There may have been a point in time when the Ringling Bros. and Barnum & Bailey Circus was indeed “the Greatest Show on Earth.” For at least the past few months though, the stock market has supplanted that spectacle.
Granted, the stock market today has done so by becoming something of a circus in its own right, poked and prodded by worries regarding inflation, fears of a trade war and plain ol’ volatility. Nevertheless, it’s been amazing to watch, with a little something for everybody.
There’s a downside to the theatrics, of course. That is, the noise has made it difficult to get a grip on the true state and status of the stock market. If you’re not quite sure what to think, keep reading.
Where is the Stock Market Today?
It may be anti-climactic to begin with the conclusion, but it’s a necessarily evil — the stock market today looks like it’s getting back into the bullish mood/mode it was in as of the beginning of the year. It’s a hint not to be trusted though, as there’s actually very little conviction behind the bullishness.
It’s an idea that needs some explaining.
To its credit, it looks as if the S&P 500 has finally shaken off all the trouble it stumbled into beginning in early February.
After getting more than a little overextended through late January, the profit-takers came out of the woodwork at the first sign of trouble, and they stuck around for the next three months to up-end any rally effort before it was able to develop in earnest. With this past week’s break above a key resistance line and a couple of key moving average lines, the index may finally have some room to run.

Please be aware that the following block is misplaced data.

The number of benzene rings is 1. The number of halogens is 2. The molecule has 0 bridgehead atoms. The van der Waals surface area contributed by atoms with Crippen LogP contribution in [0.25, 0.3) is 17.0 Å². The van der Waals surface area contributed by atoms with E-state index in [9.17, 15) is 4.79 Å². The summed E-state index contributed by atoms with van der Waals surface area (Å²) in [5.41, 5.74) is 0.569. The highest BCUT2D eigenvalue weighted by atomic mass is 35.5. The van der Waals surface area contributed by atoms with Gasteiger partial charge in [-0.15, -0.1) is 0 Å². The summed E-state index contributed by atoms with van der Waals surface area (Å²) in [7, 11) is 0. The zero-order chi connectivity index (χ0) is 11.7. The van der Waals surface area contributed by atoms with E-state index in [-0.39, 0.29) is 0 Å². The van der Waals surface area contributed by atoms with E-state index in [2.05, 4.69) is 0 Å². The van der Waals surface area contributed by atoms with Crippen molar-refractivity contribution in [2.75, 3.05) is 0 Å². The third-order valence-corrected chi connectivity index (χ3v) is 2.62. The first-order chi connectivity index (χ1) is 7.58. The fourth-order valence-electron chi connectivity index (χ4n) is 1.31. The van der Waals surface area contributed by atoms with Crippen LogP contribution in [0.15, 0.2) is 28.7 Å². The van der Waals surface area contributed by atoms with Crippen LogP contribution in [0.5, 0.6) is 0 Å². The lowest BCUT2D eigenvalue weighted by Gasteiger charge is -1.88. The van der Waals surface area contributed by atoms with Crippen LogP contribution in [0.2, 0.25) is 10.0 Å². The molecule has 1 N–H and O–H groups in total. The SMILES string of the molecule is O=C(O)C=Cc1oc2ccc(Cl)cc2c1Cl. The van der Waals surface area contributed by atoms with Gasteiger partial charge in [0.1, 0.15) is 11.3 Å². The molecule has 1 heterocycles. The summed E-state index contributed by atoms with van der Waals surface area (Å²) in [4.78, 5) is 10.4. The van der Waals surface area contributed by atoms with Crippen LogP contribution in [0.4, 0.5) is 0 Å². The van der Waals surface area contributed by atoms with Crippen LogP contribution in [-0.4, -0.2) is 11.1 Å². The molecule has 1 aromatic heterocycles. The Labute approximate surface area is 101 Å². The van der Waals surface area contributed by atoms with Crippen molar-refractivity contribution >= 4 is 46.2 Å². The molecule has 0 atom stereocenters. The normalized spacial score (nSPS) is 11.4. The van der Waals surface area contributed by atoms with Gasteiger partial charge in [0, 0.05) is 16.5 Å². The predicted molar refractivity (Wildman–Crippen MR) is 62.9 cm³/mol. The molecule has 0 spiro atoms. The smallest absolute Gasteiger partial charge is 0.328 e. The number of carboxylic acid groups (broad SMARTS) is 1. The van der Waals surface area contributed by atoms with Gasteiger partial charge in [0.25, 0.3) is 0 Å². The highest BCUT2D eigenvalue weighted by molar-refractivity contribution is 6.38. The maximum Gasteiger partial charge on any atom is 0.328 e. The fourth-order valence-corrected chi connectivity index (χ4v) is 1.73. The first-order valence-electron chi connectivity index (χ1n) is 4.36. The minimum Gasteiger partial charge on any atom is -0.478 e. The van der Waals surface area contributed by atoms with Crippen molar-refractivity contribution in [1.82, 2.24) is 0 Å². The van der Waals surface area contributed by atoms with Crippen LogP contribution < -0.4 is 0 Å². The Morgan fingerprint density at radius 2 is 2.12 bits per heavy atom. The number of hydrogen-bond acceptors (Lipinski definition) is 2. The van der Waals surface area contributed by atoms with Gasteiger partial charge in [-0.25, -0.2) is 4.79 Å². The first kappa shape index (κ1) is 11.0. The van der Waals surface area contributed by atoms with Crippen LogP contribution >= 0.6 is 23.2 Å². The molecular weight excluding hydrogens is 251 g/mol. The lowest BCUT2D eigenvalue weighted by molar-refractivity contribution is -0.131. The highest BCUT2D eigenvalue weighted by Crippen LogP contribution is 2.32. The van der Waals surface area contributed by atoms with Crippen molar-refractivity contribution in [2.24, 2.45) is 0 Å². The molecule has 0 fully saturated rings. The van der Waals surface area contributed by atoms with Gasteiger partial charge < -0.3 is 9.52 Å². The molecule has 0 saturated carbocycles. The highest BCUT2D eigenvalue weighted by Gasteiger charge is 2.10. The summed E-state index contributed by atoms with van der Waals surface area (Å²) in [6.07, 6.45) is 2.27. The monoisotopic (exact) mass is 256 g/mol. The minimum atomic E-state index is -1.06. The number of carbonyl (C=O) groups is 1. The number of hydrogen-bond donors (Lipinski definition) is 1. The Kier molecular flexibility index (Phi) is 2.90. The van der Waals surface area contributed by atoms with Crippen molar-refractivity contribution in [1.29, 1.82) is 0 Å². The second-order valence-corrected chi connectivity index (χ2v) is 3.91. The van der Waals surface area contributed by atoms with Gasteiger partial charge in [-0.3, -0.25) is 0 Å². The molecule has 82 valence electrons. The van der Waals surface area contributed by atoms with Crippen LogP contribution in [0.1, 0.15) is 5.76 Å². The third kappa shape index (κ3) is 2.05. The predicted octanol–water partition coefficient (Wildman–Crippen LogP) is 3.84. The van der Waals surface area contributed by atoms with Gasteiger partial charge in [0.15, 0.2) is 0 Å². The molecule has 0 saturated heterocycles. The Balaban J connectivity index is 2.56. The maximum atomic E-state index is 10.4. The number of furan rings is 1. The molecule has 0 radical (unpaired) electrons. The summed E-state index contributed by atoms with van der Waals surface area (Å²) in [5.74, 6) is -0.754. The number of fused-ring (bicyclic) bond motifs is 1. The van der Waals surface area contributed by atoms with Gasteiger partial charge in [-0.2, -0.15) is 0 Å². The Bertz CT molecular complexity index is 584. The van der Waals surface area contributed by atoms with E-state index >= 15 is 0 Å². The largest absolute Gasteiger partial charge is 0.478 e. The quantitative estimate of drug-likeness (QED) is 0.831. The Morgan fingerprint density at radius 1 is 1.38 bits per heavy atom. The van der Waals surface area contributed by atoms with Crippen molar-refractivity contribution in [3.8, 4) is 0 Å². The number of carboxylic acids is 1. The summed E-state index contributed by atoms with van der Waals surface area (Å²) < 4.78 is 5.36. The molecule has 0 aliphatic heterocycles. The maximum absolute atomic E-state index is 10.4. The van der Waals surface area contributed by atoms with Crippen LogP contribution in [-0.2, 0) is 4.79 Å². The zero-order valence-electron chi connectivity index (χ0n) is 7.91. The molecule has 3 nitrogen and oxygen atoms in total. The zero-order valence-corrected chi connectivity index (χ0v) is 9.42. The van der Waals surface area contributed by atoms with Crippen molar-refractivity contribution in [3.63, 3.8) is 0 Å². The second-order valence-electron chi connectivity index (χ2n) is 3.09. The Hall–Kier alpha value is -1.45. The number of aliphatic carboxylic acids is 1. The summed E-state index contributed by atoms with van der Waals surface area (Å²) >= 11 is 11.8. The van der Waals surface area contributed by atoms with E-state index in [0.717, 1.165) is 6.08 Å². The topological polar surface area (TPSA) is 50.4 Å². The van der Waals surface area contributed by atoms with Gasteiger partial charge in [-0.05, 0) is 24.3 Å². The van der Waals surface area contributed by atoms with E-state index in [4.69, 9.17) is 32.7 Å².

Take a closer look at the chart above, however. Specifically, take a look at the volume bars; the green ones mark bullish days.
Or, better still, take a look at the chart below, which plots the S&P 500 index along with the daily bullish volume levels for the market; the thicker, brighter green line is a moving average of the daily “up” volume, showing us the true strength of the undertow.
Although we’ve seen the bullish volume trend perk up over the course of the past week, it still pales in comparison to the levels of bullish volume we saw late last year when stocks were raging. This image is also a not-so-subtle reminder that the last couple of upward thrusts lacked meaningful volume.
In other words, there aren’t really a lot of believers in the spotty bullishness we’re seeing from the stock market today, and within the past few days.
It matters. If a breakout move is to have any longevity, it has to gather participants on the way up. We just don’t have that.
It may be more of a seasonality problem than a conviction problem. It’s still a problem though, and one we can’t afford to face this time of year. May and June tend to be tough months for stocks, though we often find a reprieve in July, August and September throw the market right back into the fire.
That may not be a liability this time around, in that the S&P 500 is already trailing its average YTD performance. On the other hand, the fact that the S&P 500 is sub-par this year may well mean it’s on pace for a sub-par year altogether.